It doesn’t happen often now, but years ago people would sometimes arrive at one of my Nordic walking clinics with cross-country ski poles.
It’s understandable. After all, we do often refer to Nordic walking as “cross-country skiing without the skis.”
But cross-country poles are much longer than Nordic walking poles.
They also lack angled rubber boot-shape tips for walking on sidewalks and other hard surfaces.
Many Canadian Nordic walkers prefer poles with strapless handles and a large ledge on their base (rather than the traditional Nordic style with straps). Exerting pressure on the ledge (or strap) is critical to creating forward propulsion.
And Nordic walking poles telescope to a smaller size, making them easy to transport, while cross-country ski poles are always a fixed length.
Can you use hiking poles (also called trekking poles) for Nordic walking?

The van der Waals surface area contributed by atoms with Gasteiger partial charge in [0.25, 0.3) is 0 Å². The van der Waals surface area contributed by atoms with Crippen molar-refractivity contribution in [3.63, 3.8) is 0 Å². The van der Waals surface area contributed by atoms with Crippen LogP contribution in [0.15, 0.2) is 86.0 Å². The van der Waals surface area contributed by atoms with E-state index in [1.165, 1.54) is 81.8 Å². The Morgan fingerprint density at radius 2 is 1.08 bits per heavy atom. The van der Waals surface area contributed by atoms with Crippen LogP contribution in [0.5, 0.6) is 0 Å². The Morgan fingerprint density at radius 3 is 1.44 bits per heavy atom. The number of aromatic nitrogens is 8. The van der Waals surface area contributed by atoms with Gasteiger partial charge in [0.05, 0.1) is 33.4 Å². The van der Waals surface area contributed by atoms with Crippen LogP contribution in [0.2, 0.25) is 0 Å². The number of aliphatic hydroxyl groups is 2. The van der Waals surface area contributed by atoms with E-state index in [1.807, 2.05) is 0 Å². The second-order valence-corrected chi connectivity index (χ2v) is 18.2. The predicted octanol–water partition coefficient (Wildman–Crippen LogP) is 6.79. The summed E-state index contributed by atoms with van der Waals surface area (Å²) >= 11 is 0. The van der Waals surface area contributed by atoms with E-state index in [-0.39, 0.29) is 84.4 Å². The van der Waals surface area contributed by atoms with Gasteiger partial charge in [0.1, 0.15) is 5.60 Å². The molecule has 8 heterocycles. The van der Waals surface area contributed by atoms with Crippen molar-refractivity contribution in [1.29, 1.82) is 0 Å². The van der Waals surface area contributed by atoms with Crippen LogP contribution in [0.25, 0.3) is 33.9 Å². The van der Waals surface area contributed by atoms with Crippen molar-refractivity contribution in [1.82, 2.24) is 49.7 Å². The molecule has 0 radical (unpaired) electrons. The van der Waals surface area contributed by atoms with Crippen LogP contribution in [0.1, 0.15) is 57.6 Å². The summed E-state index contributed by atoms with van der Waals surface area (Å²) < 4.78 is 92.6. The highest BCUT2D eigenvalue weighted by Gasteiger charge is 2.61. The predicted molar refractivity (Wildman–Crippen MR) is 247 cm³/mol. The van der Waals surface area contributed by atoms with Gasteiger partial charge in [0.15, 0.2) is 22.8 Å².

Like cross-country ski poles, hiking poles lack angled rubber boot-shape tips that are used on hard surfaces (vs trails and sand). (Some have round plastic tips, but these are just to cover the sharp carbide tips while transporting the poles).
Somewhat like ski poles, hiking poles have simple loose wrist straps (to stop the poles from dropping to the ground if you release your grip). Nordic walking poles are strapless with a large ledge at the base of the handle (or have a sophisticated strap/glove system). This lets you hold them with a loose grip, and pressing on the ledge provides forward propulsion.
Some hiking poles have a “swing weight” integrated into the bottom and/or have a spring loaded feature, both of which make Nordic walking awkward.
If you’re not ready to commit to Nordic walking yet, borrow a pair of real Nordic walking poles for your first few outings. Only with the proper equipment can you get a true understanding of any new activity.,